YouTube confessor pleads guilty in drunken-driving death

He faces 2 to 8 1/2 years in prison when he is sentenced Oct. 10.
MCT Regional News
Sep 18, 2013

True to the promise made in his viral online video, Matthew Cordle pleaded guilty this morning to killing a man whose car he struck head-on while drunkenly driving the wrong way on the interstate.

Cordle, 22, pleaded guilty to aggravated vehicular homicide during an appearance before Franklin County Common Pleas Court Judge David Fais.

Fais ordered a pre-sentence investigation of Cordle, who has no felony record and no prior drunken-driving arrests. He faces two to eight and one-half years in prison when he is sentenced on Oct. 10.

Cordle also pleaded guilty with driving while intoxicated after his blood-alcohol content was measured at 0.19 percent, more than twice the level at which a motorist is presumed intoxicated.

He was not charged prior to releasing his video as police and prosecutors awaited the completion of toxicology tests for drugs. None were found. A grand jury indicted Cordle on Sept. 9.

Cordle vowed in an online video posted to YouTube and becauseisaidiwould.com “to take full responsibility” for killing a man while begging others to not repeat his mistake and drink and drive.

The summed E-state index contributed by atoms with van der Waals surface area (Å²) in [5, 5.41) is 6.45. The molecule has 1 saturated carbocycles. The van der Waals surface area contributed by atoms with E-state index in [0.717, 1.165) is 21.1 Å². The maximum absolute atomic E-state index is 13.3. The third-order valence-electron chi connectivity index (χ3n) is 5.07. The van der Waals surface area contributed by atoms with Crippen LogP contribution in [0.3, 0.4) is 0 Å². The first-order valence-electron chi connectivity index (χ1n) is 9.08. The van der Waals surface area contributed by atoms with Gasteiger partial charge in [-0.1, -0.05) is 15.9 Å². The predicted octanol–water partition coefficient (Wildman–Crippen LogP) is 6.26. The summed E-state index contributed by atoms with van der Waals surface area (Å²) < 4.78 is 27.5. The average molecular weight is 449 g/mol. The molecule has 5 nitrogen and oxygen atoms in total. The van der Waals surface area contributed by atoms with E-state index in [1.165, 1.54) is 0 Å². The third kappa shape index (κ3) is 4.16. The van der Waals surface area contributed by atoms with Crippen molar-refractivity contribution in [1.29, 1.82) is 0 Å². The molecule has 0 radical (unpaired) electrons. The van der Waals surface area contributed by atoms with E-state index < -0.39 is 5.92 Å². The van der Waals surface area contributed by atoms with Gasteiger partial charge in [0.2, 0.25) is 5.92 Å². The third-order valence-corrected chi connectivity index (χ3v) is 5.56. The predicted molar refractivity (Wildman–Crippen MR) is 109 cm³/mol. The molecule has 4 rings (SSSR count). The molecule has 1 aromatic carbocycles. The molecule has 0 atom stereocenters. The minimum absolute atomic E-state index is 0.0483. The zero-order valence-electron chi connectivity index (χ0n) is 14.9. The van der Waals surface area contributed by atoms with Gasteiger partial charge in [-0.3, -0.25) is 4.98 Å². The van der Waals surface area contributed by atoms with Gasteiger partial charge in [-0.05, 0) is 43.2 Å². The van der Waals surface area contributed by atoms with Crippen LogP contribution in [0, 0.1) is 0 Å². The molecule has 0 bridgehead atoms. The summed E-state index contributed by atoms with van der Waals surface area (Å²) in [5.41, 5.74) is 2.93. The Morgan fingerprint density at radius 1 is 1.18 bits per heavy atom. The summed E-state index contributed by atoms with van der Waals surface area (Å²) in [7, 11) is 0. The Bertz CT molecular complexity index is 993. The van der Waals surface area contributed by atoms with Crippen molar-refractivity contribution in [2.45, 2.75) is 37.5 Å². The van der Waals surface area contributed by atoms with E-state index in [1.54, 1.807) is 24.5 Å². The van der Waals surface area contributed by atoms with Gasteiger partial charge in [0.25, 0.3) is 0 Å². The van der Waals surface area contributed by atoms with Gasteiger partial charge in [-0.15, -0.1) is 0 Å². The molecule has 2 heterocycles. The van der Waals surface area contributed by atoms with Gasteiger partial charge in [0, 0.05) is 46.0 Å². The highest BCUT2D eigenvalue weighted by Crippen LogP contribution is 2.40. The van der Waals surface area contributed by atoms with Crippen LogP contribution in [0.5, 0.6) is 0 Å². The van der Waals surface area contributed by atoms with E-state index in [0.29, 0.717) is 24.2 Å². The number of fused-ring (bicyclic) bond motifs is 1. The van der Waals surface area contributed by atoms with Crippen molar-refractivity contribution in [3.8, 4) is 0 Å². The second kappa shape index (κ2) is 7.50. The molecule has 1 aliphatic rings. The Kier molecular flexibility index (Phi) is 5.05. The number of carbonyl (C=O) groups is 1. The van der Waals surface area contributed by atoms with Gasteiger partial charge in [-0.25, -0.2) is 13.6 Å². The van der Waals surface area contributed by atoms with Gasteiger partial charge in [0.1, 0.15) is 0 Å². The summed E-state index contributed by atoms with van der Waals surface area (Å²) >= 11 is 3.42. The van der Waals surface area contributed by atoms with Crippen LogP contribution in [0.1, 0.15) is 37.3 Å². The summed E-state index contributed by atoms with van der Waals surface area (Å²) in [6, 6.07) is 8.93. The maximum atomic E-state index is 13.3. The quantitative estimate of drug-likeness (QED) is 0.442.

Vincent Canzani, 61, of Gahanna, died on June 22 when his vehicle was struck by Cordle’s pickup truck on I-670 near Third Street after a night of what the Powell man called “blackout” drinking to dull his bouts with depression.

Cordle’s YouTube video, entitled “I killed a man,” has generated 2.1 million views since it was posted on Sept. 3. Cordle contacted the founder of becauseisaidiwould.com and sought his help in creating the video confession.

“I won’t dishonor Vincent’s memory by lying about what happened,” he said in the video in which he begged viewers to not drink and drive.

“I can’t bring Mr. Canzani back, and I can’t erase what I have done, but you can still be saved. Your victims still can be saved. So, please ...”

Cordle’s lawyers say his online confession was not intended to influence his case, but they still hope it sways Fais to give their client less than the maximum sentence sought by Franklin County Prosecutor Ron O’Brien.

Cordle has remained in jail, not posting a $150,000 bond, since he surrendered to authorities on Sept. 9.

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By Randy Ludlow - The Columbus Dispatch, Ohio (MCT)

©2013 The Columbus Dispatch (Columbus, Ohio)

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